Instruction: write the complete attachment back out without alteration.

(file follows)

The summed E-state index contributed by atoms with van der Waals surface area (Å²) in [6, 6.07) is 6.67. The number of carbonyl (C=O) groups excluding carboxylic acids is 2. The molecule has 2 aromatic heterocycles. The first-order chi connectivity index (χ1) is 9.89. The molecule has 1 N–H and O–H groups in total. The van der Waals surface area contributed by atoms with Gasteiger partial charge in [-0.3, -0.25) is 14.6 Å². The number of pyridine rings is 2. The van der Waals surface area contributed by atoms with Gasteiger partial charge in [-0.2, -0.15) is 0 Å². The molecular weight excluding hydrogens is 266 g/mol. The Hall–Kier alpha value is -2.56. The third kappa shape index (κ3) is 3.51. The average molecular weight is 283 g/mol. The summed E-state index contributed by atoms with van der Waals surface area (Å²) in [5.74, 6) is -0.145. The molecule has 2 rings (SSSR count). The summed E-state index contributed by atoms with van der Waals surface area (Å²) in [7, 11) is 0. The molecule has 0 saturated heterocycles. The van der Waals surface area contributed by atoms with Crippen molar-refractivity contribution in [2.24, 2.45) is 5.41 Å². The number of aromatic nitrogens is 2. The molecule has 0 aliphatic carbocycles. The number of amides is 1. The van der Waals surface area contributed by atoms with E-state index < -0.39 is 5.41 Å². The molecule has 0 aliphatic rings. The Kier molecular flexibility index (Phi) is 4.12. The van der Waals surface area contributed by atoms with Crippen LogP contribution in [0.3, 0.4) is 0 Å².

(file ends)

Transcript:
The summed E-state index contributed by atoms with van der Waals surface area (Å²) in [6, 6.07) is 6.67. The number of carbonyl (C=O) groups excluding carboxylic acids is 2. The molecule has 2 aromatic heterocycles. The first-order chi connectivity index (χ1) is 9.89. The molecule has 1 N–H and O–H groups in total. The van der Waals surface area contributed by atoms with Gasteiger partial charge in [-0.3, -0.25) is 14.6 Å². The number of pyridine rings is 2. The van der Waals surface area contributed by atoms with Gasteiger partial charge in [-0.2, -0.15) is 0 Å². The molecular weight excluding hydrogens is 266 g/mol. The Hall–Kier alpha value is -2.56. The third kappa shape index (κ3) is 3.51. The average molecular weight is 283 g/mol. The summed E-state index contributed by atoms with van der Waals surface area (Å²) in [5.74, 6) is -0.145. The molecule has 2 rings (SSSR count). The summed E-state index contributed by atoms with van der Waals surface area (Å²) in [7, 11) is 0. The molecule has 0 saturated heterocycles. The van der Waals surface area contributed by atoms with Crippen molar-refractivity contribution in [2.24, 2.45) is 5.41 Å². The number of aromatic nitrogens is 2. The molecule has 0 aliphatic carbocycles. The number of amides is 1. The van der Waals surface area contributed by atoms with E-state index < -0.39 is 5.41 Å². The molecule has 0 aliphatic rings. The Kier molecular flexibility index (Phi) is 4.12. The van der Waals surface area contributed by atoms with Crippen LogP contribution in [0.3, 0.4) is 0 Å².